The pilot events will provide an opportunity to test the government’s “fifth step” guidelines for returning fans to elite sporting events.
The guidelines were developed with UK Sport and in close consultation with the Deputy Chief Physicians of England, Public Health England, the Sports Grounds Safety Authority, the police and medical representatives from the governing bodies of Olympic, Paralympic and professional sports.
It is designed for competition delivery partners and venue operators and marks the government’s latest guideline for the resumption of elite sport. The guidelines will describe the conditions, facilities and processes that will need to be implemented for the safe return of spectators to competitive sporting events, including strict restrictions on short-term numbers.
Additional guidelines describing the licensing requirements for sports stadiums and how site operators must calculate safety capacities in accordance with social distancing restrictions will be issued by the Sports Grounds Safety Authority.
It marks the last phase of the government’s measured approach to the return of elite sport, under carefully controlled conditions.
Sports Minister Nigel Huddleston said:
For months, millions of us have felt the void of not being able to go to the match to support our team or attend a high-level sporting event. So I’m glad we can now go ahead with a plan to help the sites reopen safely for fans.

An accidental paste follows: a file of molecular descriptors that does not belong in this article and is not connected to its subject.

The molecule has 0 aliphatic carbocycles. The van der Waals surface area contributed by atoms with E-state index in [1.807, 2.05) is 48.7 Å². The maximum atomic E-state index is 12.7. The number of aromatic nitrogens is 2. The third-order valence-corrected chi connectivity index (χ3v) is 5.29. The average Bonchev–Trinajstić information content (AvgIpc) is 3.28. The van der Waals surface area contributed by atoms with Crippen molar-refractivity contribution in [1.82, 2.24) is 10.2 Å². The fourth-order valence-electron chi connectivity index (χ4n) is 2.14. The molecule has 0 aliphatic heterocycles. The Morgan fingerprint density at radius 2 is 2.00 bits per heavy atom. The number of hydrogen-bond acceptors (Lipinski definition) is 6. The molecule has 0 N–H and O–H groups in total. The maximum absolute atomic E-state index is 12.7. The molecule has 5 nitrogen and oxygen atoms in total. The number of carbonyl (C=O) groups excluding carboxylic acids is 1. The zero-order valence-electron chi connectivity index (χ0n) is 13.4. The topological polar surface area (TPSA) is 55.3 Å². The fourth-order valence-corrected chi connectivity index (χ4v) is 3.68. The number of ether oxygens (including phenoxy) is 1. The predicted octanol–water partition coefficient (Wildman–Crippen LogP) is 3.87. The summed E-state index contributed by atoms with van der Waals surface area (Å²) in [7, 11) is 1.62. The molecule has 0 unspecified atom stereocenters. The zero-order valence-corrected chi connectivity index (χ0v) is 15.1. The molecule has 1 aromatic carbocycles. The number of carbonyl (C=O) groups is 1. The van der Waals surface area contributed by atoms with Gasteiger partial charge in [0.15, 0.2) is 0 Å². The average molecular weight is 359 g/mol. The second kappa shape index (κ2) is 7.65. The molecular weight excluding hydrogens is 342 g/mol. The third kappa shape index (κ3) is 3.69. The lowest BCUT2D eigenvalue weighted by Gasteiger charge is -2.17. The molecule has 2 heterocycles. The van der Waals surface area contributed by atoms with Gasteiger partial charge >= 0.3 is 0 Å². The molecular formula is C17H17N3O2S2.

I recognize that not all sports, teams or clubs benefit from huge commercial income, and it is often their dedicated fans who are the lifeblood that helps them keep going. Working closely with sports and medical experts, these drivers will help ensure the safe return of fans to the stadiums.
While it will take some time before the venues are at full capacity, this is an important step in the right direction for the resumption of the sport of live spectators across the country.
The fifth step guidelines clearly state that the following operating standards must be in place for spectators until further notice:
- Before purchasing a ticket, the delivery partners of the competition must provide spectators with information on the steps taken to minimize the risk of COVID-19, including any modification made to the site.
- Spectators must accept a new code of conduct requiring them to take full responsibility for themselves and others by not showing up if they have symptoms or have been potentially exposed to someone with COVID-19. * Anyone participating in an event will also be advised to consider whether they are at higher risk due to their general health or any other risk factor.
- Carefully controlled reservations must be put in place, so that social distancing is observed in the arrangement of seats, while minimizing the number of tickets sold at a predefined security capacity, in accordance with the directives of the regulator.
- Spectators must be supported to avoid public transport, in particular through parking lots, cycle paths and hiking trails. However, a transport management plan with local and national providers should be in place to increase the frequency of services, if necessary.
- A crowd management plan should be in place, incorporating controlled spectator entry and exit (including staggering entry times) and one-way systems inside the site to maintain social distance and minimize the risk of overcrowding.